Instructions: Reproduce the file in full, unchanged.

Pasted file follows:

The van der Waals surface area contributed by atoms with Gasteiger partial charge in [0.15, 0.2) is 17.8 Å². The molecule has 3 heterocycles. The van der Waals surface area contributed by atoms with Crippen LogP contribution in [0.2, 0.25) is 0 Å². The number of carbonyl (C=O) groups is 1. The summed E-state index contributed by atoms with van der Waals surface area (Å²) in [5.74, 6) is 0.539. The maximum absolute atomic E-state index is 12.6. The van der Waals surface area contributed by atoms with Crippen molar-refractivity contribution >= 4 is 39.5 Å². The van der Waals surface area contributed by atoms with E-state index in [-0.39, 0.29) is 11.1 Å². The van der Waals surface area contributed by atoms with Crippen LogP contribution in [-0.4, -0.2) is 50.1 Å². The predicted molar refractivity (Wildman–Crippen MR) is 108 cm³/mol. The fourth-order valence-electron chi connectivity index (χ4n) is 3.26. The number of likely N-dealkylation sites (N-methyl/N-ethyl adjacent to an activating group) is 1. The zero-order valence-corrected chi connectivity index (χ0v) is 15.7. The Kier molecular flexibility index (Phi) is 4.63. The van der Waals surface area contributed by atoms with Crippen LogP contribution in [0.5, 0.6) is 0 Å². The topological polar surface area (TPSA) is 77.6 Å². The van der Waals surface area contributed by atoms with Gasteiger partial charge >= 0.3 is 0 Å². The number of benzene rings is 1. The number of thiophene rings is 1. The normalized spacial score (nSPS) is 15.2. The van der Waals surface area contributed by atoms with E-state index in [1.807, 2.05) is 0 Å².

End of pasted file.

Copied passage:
The van der Waals surface area contributed by atoms with Gasteiger partial charge in [0.15, 0.2) is 17.8 Å². The molecule has 3 heterocycles. The van der Waals surface area contributed by atoms with Crippen LogP contribution in [0.2, 0.25) is 0 Å². The number of carbonyl (C=O) groups is 1. The summed E-state index contributed by atoms with van der Waals surface area (Å²) in [5.74, 6) is 0.539. The maximum absolute atomic E-state index is 12.6. The van der Waals surface area contributed by atoms with Crippen molar-refractivity contribution >= 4 is 39.5 Å². The van der Waals surface area contributed by atoms with E-state index in [-0.39, 0.29) is 11.1 Å². The van der Waals surface area contributed by atoms with Crippen LogP contribution in [-0.4, -0.2) is 50.1 Å². The predicted molar refractivity (Wildman–Crippen MR) is 108 cm³/mol. The fourth-order valence-electron chi connectivity index (χ4n) is 3.26. The number of likely N-dealkylation sites (N-methyl/N-ethyl adjacent to an activating group) is 1. The zero-order valence-corrected chi connectivity index (χ0v) is 15.7. The Kier molecular flexibility index (Phi) is 4.63. The van der Waals surface area contributed by atoms with Crippen LogP contribution in [0.5, 0.6) is 0 Å². The topological polar surface area (TPSA) is 77.6 Å². The van der Waals surface area contributed by atoms with Gasteiger partial charge >= 0.3 is 0 Å². The number of benzene rings is 1. The number of thiophene rings is 1. The normalized spacial score (nSPS) is 15.2. The van der Waals surface area contributed by atoms with E-state index in [1.807, 2.05) is 0 Å².